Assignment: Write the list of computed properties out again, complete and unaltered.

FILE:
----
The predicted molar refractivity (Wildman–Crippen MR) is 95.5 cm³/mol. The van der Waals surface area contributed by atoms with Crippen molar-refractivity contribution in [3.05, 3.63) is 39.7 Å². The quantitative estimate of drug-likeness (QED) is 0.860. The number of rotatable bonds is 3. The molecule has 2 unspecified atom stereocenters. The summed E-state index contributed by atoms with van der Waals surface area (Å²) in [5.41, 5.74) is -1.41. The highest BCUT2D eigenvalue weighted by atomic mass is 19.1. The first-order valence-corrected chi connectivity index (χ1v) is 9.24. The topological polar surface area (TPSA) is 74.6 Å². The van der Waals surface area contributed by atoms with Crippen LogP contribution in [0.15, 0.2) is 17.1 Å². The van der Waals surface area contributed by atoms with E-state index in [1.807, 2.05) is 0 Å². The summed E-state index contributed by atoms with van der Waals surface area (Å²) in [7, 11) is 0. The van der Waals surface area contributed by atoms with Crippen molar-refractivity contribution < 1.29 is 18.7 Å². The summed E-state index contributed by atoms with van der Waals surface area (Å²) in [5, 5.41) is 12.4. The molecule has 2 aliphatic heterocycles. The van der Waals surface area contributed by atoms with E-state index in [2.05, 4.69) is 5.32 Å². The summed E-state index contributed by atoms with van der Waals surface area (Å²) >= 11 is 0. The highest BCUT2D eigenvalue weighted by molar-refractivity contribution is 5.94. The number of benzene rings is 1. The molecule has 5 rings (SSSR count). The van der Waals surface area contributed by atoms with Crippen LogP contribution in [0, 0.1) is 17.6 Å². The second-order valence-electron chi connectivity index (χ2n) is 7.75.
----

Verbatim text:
The predicted molar refractivity (Wildman–Crippen MR) is 95.5 cm³/mol. The van der Waals surface area contributed by atoms with Crippen molar-refractivity contribution in [3.05, 3.63) is 39.7 Å². The quantitative estimate of drug-likeness (QED) is 0.860. The number of rotatable bonds is 3. The molecule has 2 unspecified atom stereocenters. The summed E-state index contributed by atoms with van der Waals surface area (Å²) in [5.41, 5.74) is -1.41. The highest BCUT2D eigenvalue weighted by atomic mass is 19.1. The first-order valence-corrected chi connectivity index (χ1v) is 9.24. The topological polar surface area (TPSA) is 74.6 Å². The van der Waals surface area contributed by atoms with Crippen LogP contribution in [0.15, 0.2) is 17.1 Å². The van der Waals surface area contributed by atoms with E-state index in [1.807, 2.05) is 0 Å². The summed E-state index contributed by atoms with van der Waals surface area (Å²) in [7, 11) is 0. The van der Waals surface area contributed by atoms with Crippen molar-refractivity contribution < 1.29 is 18.7 Å². The summed E-state index contributed by atoms with van der Waals surface area (Å²) in [5, 5.41) is 12.4. The molecule has 2 aliphatic heterocycles. The van der Waals surface area contributed by atoms with E-state index in [2.05, 4.69) is 5.32 Å². The summed E-state index contributed by atoms with van der Waals surface area (Å²) >= 11 is 0. The highest BCUT2D eigenvalue weighted by molar-refractivity contribution is 5.94. The number of benzene rings is 1. The molecule has 5 rings (SSSR count). The van der Waals surface area contributed by atoms with Crippen LogP contribution in [0, 0.1) is 17.6 Å². The second-order valence-electron chi connectivity index (χ2n) is 7.75.